My priority is and has been to modernize the profession by standing for professionalism in the face of pressure to water it down. In Ontario, we lawyers have a “love-hate” relationship with the Law Society. We love the tradition and the trappings. Yet the tradition and trappings have made it exclusive and formidable. Because of its institutional size, the LSO can appear distant and monolithic. Quite understandably, our thoughts about the Law Society tend to react to the quality of our last interaction.
For many of us, especially in small and solo practice, our one point of contact occurs annually when we pay our Law Society dues. This potential for estrangement tells me the Law Society must work hard to ensure members are treated with respect and the highest standards of public service. Let the last interaction with the LSO inspire pride and confidence in our calling.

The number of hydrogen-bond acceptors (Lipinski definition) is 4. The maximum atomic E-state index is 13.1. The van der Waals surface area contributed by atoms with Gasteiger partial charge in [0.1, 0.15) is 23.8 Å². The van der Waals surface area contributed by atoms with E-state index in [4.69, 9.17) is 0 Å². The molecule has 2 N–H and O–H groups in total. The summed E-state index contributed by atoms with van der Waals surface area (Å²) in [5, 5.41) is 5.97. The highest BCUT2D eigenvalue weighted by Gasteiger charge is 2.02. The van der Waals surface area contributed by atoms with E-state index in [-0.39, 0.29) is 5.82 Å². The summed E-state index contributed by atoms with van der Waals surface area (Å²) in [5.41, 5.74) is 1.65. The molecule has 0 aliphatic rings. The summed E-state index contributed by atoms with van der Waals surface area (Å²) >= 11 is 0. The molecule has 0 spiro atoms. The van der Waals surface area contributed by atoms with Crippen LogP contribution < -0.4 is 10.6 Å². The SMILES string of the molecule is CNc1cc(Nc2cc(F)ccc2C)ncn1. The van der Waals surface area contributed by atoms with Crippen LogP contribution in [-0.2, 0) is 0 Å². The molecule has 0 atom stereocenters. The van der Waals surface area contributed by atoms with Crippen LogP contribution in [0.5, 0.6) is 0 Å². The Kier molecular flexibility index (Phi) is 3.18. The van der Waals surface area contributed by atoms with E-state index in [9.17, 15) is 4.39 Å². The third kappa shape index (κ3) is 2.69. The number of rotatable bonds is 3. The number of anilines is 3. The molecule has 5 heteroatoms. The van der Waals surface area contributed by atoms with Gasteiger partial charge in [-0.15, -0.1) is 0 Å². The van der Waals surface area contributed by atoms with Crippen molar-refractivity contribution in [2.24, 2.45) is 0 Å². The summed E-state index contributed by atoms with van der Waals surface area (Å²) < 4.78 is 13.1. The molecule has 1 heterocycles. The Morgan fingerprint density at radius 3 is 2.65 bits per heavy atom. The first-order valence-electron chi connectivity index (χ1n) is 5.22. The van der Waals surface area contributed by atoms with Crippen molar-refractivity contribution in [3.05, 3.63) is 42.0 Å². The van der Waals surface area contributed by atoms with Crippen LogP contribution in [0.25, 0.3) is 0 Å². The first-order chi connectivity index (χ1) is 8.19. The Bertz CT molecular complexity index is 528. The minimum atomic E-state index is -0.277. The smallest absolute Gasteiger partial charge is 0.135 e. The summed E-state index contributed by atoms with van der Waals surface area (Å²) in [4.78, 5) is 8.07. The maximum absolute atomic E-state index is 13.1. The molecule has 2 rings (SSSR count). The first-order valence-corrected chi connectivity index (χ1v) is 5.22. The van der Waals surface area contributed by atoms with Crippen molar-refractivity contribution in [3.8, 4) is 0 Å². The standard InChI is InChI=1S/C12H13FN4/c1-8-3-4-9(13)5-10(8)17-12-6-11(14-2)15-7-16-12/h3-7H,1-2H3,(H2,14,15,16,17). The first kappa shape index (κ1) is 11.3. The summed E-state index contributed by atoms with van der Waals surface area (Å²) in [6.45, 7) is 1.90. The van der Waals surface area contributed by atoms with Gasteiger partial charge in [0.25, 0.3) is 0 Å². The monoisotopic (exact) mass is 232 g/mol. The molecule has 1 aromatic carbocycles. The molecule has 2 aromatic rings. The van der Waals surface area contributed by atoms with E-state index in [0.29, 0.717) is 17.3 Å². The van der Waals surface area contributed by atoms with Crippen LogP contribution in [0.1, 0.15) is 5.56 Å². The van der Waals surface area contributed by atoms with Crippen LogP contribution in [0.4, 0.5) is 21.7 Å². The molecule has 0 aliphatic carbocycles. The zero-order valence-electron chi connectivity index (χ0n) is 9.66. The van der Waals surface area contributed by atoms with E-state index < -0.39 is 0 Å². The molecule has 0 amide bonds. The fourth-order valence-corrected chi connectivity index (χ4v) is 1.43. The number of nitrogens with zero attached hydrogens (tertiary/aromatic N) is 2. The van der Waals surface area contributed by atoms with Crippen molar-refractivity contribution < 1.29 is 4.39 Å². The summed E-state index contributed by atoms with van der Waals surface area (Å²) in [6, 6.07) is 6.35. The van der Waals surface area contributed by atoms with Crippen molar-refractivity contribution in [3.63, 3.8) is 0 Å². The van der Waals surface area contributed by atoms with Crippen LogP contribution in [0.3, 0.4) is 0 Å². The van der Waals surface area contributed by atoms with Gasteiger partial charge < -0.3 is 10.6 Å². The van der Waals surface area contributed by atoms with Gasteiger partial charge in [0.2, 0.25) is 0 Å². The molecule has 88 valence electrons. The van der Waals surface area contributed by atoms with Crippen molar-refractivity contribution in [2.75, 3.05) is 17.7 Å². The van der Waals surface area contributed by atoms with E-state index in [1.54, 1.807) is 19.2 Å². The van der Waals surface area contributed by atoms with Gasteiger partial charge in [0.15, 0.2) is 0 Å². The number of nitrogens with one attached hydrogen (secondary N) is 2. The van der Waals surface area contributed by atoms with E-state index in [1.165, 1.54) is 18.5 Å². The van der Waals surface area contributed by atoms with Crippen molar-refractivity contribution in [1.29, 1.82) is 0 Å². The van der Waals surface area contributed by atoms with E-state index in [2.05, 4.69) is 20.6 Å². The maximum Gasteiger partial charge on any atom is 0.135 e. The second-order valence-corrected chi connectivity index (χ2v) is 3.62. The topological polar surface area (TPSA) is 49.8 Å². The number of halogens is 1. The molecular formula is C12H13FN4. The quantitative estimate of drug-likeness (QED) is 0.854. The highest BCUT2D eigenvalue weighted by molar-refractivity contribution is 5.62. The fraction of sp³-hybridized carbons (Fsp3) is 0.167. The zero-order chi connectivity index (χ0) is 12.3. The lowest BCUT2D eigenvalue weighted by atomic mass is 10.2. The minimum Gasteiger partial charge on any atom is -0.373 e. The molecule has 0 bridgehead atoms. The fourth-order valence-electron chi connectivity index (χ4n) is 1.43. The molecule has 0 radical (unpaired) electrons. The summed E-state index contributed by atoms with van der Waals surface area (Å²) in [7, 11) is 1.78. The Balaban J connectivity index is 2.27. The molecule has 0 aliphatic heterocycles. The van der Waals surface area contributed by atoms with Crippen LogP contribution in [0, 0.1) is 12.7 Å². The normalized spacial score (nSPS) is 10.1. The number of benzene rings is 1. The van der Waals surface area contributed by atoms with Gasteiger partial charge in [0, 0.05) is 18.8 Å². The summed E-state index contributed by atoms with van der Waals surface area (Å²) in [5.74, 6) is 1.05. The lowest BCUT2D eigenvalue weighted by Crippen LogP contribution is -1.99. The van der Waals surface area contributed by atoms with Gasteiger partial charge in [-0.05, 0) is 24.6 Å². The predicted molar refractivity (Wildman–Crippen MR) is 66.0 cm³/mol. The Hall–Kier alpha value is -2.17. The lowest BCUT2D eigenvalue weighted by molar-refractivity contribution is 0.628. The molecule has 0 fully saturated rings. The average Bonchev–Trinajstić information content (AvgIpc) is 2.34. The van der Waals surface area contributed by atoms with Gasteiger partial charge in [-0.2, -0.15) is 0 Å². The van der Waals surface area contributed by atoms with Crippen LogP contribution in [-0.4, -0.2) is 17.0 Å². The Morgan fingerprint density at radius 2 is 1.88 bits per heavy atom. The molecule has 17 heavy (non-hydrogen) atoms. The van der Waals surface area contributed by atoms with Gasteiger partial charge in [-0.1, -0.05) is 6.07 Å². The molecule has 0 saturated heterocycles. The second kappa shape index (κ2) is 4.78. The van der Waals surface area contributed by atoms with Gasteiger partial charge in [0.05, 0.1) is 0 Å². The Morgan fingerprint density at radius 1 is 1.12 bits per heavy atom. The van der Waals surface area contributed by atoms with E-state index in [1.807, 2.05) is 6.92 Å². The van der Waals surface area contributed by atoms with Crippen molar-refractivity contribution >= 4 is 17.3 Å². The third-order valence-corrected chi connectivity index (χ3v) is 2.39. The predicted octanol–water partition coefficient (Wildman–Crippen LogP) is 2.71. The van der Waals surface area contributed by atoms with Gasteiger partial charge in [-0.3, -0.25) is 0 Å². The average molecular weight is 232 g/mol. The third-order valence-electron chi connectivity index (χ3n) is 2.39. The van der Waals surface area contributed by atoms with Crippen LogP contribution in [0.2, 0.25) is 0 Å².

My election to the OBA presidency in 2010 channeled a widely-felt urgency for professional renewal of purpose. The legal profession, including many in leadership of the OBA, thought the Bar’s role was to protect members from what was going on in the rest of society. The profession’s inability to adapt to the diversity and creativity of Canadian society did very much risk our being left behind. My platform was to prepare us for a host of oncoming occupational challenges. I campaigned for mandatory CPD … I pushed for greater services to regions outside of Toronto … I reached out to the law schools to re-engage. Most importantly, I put women and minorities in leadership positions and watched them inspire others to follow suit.
In 2019, I do believe the Law Society wants to do better to be more relevant, even as some of our members would like us to slide backward. This election is important because we need show the public that we are able to meet and thrive from oncoming change and uphold professionalism as our guiding standard.